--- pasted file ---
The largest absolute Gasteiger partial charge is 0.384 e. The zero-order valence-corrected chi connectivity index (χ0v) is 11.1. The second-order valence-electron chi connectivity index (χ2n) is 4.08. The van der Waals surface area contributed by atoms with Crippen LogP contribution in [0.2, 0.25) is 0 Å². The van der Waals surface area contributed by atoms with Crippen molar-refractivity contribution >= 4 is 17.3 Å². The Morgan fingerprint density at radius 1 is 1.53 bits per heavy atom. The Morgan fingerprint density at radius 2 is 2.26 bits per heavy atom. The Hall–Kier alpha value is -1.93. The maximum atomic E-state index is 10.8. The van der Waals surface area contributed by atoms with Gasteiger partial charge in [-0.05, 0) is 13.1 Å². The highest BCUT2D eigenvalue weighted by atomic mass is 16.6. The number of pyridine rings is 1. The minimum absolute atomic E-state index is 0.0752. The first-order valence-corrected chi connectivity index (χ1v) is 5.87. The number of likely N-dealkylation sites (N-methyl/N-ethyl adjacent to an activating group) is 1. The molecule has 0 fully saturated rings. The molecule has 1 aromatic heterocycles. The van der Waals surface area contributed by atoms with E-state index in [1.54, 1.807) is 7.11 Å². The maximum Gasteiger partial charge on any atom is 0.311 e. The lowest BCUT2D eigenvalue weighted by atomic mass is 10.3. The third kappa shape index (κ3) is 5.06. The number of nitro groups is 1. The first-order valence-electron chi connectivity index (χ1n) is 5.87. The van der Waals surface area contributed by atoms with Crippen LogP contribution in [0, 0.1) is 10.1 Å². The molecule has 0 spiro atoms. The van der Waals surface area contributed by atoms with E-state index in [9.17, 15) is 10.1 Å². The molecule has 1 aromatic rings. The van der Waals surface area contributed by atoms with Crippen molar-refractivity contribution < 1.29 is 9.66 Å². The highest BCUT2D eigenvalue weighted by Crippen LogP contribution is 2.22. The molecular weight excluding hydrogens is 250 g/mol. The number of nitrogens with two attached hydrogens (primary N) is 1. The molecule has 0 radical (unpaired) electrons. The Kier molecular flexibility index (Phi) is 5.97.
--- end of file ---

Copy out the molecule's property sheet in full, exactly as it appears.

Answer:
The largest absolute Gasteiger partial charge is 0.384 e. The zero-order valence-corrected chi connectivity index (χ0v) is 11.1. The second-order valence-electron chi connectivity index (χ2n) is 4.08. The van der Waals surface area contributed by atoms with Crippen LogP contribution in [0.2, 0.25) is 0 Å². The van der Waals surface area contributed by atoms with Crippen molar-refractivity contribution >= 4 is 17.3 Å². The Morgan fingerprint density at radius 1 is 1.53 bits per heavy atom. The Morgan fingerprint density at radius 2 is 2.26 bits per heavy atom. The Hall–Kier alpha value is -1.93. The maximum atomic E-state index is 10.8. The van der Waals surface area contributed by atoms with Gasteiger partial charge in [-0.05, 0) is 13.1 Å². The highest BCUT2D eigenvalue weighted by atomic mass is 16.6. The number of pyridine rings is 1. The minimum absolute atomic E-state index is 0.0752. The first-order valence-corrected chi connectivity index (χ1v) is 5.87. The number of likely N-dealkylation sites (N-methyl/N-ethyl adjacent to an activating group) is 1. The molecule has 0 fully saturated rings. The molecule has 1 aromatic heterocycles. The van der Waals surface area contributed by atoms with E-state index in [1.54, 1.807) is 7.11 Å². The maximum Gasteiger partial charge on any atom is 0.311 e. The lowest BCUT2D eigenvalue weighted by atomic mass is 10.3. The third kappa shape index (κ3) is 5.06. The number of nitro groups is 1. The first-order valence-electron chi connectivity index (χ1n) is 5.87. The van der Waals surface area contributed by atoms with Crippen LogP contribution in [0, 0.1) is 10.1 Å². The molecule has 0 spiro atoms. The van der Waals surface area contributed by atoms with E-state index in [9.17, 15) is 10.1 Å². The molecule has 1 aromatic rings. The van der Waals surface area contributed by atoms with Crippen molar-refractivity contribution < 1.29 is 9.66 Å². The highest BCUT2D eigenvalue weighted by Crippen LogP contribution is 2.22. The molecular weight excluding hydrogens is 250 g/mol. The number of nitrogens with two attached hydrogens (primary N) is 1. The molecule has 0 radical (unpaired) electrons. The Kier molecular flexibility index (Phi) is 5.97.